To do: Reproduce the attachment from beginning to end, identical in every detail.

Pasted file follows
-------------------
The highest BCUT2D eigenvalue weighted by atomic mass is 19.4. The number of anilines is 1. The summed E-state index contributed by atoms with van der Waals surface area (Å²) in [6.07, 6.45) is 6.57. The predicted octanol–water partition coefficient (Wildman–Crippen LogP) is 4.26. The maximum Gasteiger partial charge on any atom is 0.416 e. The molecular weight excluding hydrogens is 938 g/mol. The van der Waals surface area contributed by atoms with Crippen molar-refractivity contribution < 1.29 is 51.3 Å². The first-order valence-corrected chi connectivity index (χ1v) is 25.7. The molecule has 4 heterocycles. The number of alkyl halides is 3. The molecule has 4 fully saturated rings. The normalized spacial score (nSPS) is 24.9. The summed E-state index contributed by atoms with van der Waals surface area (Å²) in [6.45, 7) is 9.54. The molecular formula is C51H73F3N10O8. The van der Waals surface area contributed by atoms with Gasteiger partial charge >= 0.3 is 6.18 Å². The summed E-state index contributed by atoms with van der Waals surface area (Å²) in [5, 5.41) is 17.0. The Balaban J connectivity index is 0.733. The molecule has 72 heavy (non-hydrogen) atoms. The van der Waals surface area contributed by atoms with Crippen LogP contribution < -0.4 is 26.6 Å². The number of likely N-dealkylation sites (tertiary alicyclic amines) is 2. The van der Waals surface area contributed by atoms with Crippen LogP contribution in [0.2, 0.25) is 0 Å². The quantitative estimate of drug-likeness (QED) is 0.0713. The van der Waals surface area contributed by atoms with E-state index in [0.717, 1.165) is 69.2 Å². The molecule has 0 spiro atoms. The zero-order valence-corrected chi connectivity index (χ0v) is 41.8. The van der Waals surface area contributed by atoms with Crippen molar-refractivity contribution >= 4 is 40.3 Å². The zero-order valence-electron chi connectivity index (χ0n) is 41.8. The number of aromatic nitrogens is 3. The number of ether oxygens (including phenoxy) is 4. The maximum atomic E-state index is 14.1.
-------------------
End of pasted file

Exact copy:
The highest BCUT2D eigenvalue weighted by atomic mass is 19.4. The number of anilines is 1. The summed E-state index contributed by atoms with van der Waals surface area (Å²) in [6.07, 6.45) is 6.57. The predicted octanol–water partition coefficient (Wildman–Crippen LogP) is 4.26. The maximum Gasteiger partial charge on any atom is 0.416 e. The molecular weight excluding hydrogens is 938 g/mol. The van der Waals surface area contributed by atoms with Crippen molar-refractivity contribution < 1.29 is 51.3 Å². The first-order valence-corrected chi connectivity index (χ1v) is 25.7. The molecule has 4 heterocycles. The number of alkyl halides is 3. The molecule has 4 fully saturated rings. The normalized spacial score (nSPS) is 24.9. The summed E-state index contributed by atoms with van der Waals surface area (Å²) in [6.45, 7) is 9.54. The molecular formula is C51H73F3N10O8. The van der Waals surface area contributed by atoms with Gasteiger partial charge >= 0.3 is 6.18 Å². The summed E-state index contributed by atoms with van der Waals surface area (Å²) in [5, 5.41) is 17.0. The Balaban J connectivity index is 0.733. The molecule has 72 heavy (non-hydrogen) atoms. The van der Waals surface area contributed by atoms with Crippen LogP contribution < -0.4 is 26.6 Å². The number of likely N-dealkylation sites (tertiary alicyclic amines) is 2. The van der Waals surface area contributed by atoms with Crippen LogP contribution in [0.2, 0.25) is 0 Å². The quantitative estimate of drug-likeness (QED) is 0.0713. The van der Waals surface area contributed by atoms with E-state index in [0.717, 1.165) is 69.2 Å². The molecule has 0 spiro atoms. The zero-order valence-corrected chi connectivity index (χ0v) is 41.8. The van der Waals surface area contributed by atoms with Crippen molar-refractivity contribution >= 4 is 40.3 Å². The zero-order valence-electron chi connectivity index (χ0n) is 41.8. The number of aromatic nitrogens is 3. The number of ether oxygens (including phenoxy) is 4. The maximum atomic E-state index is 14.1.